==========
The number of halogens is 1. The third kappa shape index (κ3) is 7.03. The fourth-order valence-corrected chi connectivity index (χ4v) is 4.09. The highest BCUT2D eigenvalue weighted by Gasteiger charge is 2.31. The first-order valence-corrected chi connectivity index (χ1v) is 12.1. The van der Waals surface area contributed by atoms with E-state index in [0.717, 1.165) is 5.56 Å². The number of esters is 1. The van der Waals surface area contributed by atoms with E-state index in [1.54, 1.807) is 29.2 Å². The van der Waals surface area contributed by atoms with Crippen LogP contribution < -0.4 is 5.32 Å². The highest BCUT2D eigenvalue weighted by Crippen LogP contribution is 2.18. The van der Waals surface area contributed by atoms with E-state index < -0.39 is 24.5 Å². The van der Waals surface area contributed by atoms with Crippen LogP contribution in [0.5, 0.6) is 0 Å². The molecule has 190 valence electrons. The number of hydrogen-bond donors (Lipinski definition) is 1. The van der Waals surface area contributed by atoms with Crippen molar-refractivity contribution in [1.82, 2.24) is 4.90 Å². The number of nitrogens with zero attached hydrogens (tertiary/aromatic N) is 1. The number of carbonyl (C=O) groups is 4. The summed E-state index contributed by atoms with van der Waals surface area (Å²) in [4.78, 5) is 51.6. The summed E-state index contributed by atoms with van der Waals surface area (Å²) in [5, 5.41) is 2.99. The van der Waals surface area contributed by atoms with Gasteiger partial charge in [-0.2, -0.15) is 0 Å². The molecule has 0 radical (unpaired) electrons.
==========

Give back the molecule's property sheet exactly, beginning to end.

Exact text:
The number of halogens is 1. The third kappa shape index (κ3) is 7.03. The fourth-order valence-corrected chi connectivity index (χ4v) is 4.09. The highest BCUT2D eigenvalue weighted by Gasteiger charge is 2.31. The first-order valence-corrected chi connectivity index (χ1v) is 12.1. The van der Waals surface area contributed by atoms with E-state index in [0.717, 1.165) is 5.56 Å². The number of esters is 1. The van der Waals surface area contributed by atoms with E-state index in [1.54, 1.807) is 29.2 Å². The van der Waals surface area contributed by atoms with Crippen LogP contribution < -0.4 is 5.32 Å². The highest BCUT2D eigenvalue weighted by Crippen LogP contribution is 2.18. The van der Waals surface area contributed by atoms with E-state index < -0.39 is 24.5 Å². The van der Waals surface area contributed by atoms with Crippen LogP contribution in [0.5, 0.6) is 0 Å². The molecule has 190 valence electrons. The number of hydrogen-bond donors (Lipinski definition) is 1. The van der Waals surface area contributed by atoms with Crippen molar-refractivity contribution in [1.82, 2.24) is 4.90 Å². The number of nitrogens with zero attached hydrogens (tertiary/aromatic N) is 1. The number of carbonyl (C=O) groups is 4. The summed E-state index contributed by atoms with van der Waals surface area (Å²) in [4.78, 5) is 51.6. The summed E-state index contributed by atoms with van der Waals surface area (Å²) in [5, 5.41) is 2.99. The van der Waals surface area contributed by atoms with Gasteiger partial charge in [-0.2, -0.15) is 0 Å². The molecule has 0 radical (unpaired) electrons.